The concept of drive-by-wire has taken over the automotive and motorcycle worlds in the last decade. The idea that there need not be a mechanical connection between the throttle and engine allowed the introduction of cutting-edge technology that enabled the fine-tuning of power delivery and throttle response. In the context of electric vehicles, drive-by-wire is at the very foundation—but what about electric bicycles?

I'm sure those of you who ride e-bikes have entertained the notion of a pedal-by-wire machine—one wherein the two-wheeler would no longer require a chain or drive belt. Well, it turns out that this could soon become a reality, as two German companies, Schaeffler and Heinzmann, have teamed up to make this a reality. In fact, the Free Drive system, as it's called, is now entering production.    

The Free Drive System Is A New Pedal-By-Wire E-Bike System

A recent article by Electrek does an excellent job of highlighting the parallels between e-bikes and hybrid vehicles. In essence, all pedal-assist electric bicycles are in theory hybrids—parallel hybrids to be exact. It's precisely for this reason that folks like you and me have such confidence in e-bikes of today. On the one hand, you can manually pedal an e-bike even after it's run out of juice, and still make it home—eventually. Conversely, throttle-equipped e-bikes can also be ridden like an electric motorbike with no need for pedaling whatsoever—at least until it runs out of juice, at such point, you'll be left with nothing but your leg power and cardiovascular fortitude. 

In the case of Schaeffler and Heinzmann's Free Drive system, the parallel hybrid system is gone, and the removal of a mechanical link between the rider and the rear wheel turns it into a series hybrid—meaning your pedal power and the electric motor are mutually exclusive. Herein lies the system's main drawback, well, at least in my opinion. You see, when the bike runs out of juice, no amount of pedaling can get you to your destination, leaving you stranded with a heavy, possibly expensive paperweight.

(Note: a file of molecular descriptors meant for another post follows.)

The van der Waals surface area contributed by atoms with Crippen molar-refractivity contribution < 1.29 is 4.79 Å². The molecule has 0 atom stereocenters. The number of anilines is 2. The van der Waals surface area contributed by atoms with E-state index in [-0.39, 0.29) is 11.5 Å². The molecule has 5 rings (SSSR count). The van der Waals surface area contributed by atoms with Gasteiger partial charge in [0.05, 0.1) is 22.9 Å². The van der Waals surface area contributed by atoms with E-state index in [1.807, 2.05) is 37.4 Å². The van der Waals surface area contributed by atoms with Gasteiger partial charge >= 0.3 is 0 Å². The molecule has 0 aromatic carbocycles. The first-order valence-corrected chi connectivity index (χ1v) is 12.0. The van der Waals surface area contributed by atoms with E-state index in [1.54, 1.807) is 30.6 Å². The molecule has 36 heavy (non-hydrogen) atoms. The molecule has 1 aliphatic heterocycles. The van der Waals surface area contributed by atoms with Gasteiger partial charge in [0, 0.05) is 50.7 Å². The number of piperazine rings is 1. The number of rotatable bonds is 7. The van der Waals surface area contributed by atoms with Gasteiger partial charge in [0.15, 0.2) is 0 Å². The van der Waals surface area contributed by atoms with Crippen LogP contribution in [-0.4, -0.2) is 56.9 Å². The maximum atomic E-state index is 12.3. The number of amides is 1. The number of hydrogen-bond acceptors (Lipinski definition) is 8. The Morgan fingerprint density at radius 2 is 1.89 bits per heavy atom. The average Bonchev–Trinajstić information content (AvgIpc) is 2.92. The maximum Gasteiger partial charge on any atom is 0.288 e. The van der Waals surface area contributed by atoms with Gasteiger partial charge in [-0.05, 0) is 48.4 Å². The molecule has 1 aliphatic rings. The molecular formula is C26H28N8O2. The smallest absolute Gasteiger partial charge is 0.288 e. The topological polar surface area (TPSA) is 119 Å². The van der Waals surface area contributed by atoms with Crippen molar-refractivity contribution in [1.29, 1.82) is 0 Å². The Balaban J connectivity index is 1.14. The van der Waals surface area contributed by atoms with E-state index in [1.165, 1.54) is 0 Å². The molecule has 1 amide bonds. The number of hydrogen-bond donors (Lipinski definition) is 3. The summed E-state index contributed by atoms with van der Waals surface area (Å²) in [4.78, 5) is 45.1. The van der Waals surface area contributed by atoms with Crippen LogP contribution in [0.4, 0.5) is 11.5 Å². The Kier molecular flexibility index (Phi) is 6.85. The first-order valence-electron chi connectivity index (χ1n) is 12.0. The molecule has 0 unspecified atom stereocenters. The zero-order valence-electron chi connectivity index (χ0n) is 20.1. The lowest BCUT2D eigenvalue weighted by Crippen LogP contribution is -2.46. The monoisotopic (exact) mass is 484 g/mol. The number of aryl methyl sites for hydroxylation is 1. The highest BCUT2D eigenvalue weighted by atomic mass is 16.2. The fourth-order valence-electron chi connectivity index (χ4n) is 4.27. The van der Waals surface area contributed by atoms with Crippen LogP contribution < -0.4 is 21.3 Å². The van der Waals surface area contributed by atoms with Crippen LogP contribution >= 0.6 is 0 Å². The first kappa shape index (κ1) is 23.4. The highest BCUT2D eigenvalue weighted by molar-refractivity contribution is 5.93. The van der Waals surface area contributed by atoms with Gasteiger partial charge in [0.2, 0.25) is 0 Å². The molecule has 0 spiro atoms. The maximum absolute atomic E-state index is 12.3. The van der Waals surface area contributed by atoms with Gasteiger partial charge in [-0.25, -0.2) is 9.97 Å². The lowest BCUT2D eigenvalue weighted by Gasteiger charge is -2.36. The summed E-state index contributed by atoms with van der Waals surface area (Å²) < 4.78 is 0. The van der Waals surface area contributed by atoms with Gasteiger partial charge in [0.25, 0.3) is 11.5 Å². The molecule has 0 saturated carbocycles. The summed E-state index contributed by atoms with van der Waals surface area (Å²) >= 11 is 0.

The way the Free Drive system works is with a power generator mounted within the bottom bracket. Sensors and controllers turn your legs' kinetic energy into electricity which then powers the motor on the back wheel. The concept is similar in nature to those flashlights you need to shake in order to build up enough electrical charge to power the bulb. Now, while there is indeed that drawback of potentially running out of juice, you could, in theory, pedal in place to bring the system back to life. Additionally, any excess energy produced from your pedaling effort can be channeled back into the battery. 

In terms of practical applications, the Free Drive system seems to be best suited to cargo bikes, whose long wheelbase configuration could make it complicated to run a chain or belt drive. Indeed, in such applications, a system like this makes perfect sense. There is, however, the issue of balance and getting the bike moving from a stop, as the one-to-one connection between pedal and rear wheel is an integral part of getting rolling. Nevertheless, I'm more than certain that the folks behind the Free Drive system have come up with an ingenious solution for this. 

Outside the world of cargo bikes, however, I'm not exactly certain that a system like this would be as effective. As a cyclist and e-bike user, I have the tendency to ride further than what my e-bike can handle. So yes, there have been multiple occasions wherein I've pedaled home with a dead battery. As such, the Free Drive system would certainly instill a whole new level of range anxiety in me—but hey, that's just me. What do you think about this new technology? Does it solve a non-existent problem, or is it the future of two-wheeled micro-mobility?

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